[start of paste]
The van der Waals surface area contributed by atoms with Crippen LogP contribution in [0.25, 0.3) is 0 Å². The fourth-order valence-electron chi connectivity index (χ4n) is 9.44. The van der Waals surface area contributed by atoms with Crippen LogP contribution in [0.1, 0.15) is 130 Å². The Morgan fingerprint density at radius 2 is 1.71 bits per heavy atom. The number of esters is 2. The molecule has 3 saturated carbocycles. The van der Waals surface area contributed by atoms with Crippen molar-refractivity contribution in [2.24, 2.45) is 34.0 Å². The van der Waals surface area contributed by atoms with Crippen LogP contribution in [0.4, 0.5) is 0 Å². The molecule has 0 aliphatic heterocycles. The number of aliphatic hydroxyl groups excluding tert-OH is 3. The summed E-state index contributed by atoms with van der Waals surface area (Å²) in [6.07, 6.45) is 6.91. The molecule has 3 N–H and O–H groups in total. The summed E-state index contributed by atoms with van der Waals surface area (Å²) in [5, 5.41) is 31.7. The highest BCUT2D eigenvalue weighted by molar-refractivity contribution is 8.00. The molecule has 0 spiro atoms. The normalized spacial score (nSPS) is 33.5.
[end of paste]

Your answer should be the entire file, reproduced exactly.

The van der Waals surface area contributed by atoms with Crippen LogP contribution in [0.25, 0.3) is 0 Å². The fourth-order valence-electron chi connectivity index (χ4n) is 9.44. The van der Waals surface area contributed by atoms with Crippen LogP contribution in [0.1, 0.15) is 130 Å². The Morgan fingerprint density at radius 2 is 1.71 bits per heavy atom. The number of esters is 2. The molecule has 3 saturated carbocycles. The van der Waals surface area contributed by atoms with Crippen molar-refractivity contribution in [2.24, 2.45) is 34.0 Å². The van der Waals surface area contributed by atoms with Crippen LogP contribution in [0.4, 0.5) is 0 Å². The molecule has 0 aliphatic heterocycles. The number of aliphatic hydroxyl groups excluding tert-OH is 3. The summed E-state index contributed by atoms with van der Waals surface area (Å²) in [6.07, 6.45) is 6.91. The molecule has 3 N–H and O–H groups in total. The summed E-state index contributed by atoms with van der Waals surface area (Å²) in [5, 5.41) is 31.7. The highest BCUT2D eigenvalue weighted by molar-refractivity contribution is 8.00. The molecule has 0 spiro atoms. The normalized spacial score (nSPS) is 33.5.